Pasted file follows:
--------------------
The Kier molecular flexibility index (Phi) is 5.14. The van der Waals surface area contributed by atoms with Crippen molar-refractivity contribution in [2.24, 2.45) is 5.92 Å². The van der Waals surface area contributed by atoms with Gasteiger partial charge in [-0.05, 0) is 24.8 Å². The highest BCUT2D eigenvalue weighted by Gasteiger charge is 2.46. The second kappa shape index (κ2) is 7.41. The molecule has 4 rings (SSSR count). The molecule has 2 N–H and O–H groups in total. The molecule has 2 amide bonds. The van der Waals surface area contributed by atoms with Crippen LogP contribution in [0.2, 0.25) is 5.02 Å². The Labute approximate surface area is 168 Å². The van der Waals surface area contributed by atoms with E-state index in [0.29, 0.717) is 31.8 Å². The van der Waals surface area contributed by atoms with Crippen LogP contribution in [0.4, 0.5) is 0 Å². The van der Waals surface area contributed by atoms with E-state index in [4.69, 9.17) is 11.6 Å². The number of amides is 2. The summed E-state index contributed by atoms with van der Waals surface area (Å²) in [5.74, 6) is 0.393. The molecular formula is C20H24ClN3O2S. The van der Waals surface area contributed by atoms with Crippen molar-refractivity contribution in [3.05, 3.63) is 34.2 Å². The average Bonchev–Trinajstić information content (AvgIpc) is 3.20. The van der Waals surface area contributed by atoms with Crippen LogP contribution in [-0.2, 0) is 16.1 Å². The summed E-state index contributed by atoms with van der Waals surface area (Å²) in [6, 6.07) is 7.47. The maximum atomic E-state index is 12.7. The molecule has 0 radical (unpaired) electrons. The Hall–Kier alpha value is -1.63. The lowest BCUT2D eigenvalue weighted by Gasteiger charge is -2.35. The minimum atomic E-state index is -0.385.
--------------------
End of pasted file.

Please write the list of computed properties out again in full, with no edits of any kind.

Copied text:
The Kier molecular flexibility index (Phi) is 5.14. The van der Waals surface area contributed by atoms with Crippen molar-refractivity contribution in [2.24, 2.45) is 5.92 Å². The van der Waals surface area contributed by atoms with Gasteiger partial charge in [-0.05, 0) is 24.8 Å². The highest BCUT2D eigenvalue weighted by Gasteiger charge is 2.46. The second kappa shape index (κ2) is 7.41. The molecule has 4 rings (SSSR count). The molecule has 2 N–H and O–H groups in total. The molecule has 2 amide bonds. The van der Waals surface area contributed by atoms with Crippen LogP contribution in [0.2, 0.25) is 5.02 Å². The Labute approximate surface area is 168 Å². The van der Waals surface area contributed by atoms with E-state index in [0.29, 0.717) is 31.8 Å². The van der Waals surface area contributed by atoms with Crippen LogP contribution in [0.4, 0.5) is 0 Å². The van der Waals surface area contributed by atoms with E-state index in [4.69, 9.17) is 11.6 Å². The number of amides is 2. The summed E-state index contributed by atoms with van der Waals surface area (Å²) in [5.74, 6) is 0.393. The molecular formula is C20H24ClN3O2S. The van der Waals surface area contributed by atoms with Crippen molar-refractivity contribution in [3.05, 3.63) is 34.2 Å². The average Bonchev–Trinajstić information content (AvgIpc) is 3.20. The van der Waals surface area contributed by atoms with Crippen LogP contribution in [-0.2, 0) is 16.1 Å². The summed E-state index contributed by atoms with van der Waals surface area (Å²) in [6, 6.07) is 7.47. The maximum atomic E-state index is 12.7. The molecule has 0 radical (unpaired) electrons. The Hall–Kier alpha value is -1.63. The lowest BCUT2D eigenvalue weighted by Gasteiger charge is -2.35. The minimum atomic E-state index is -0.385.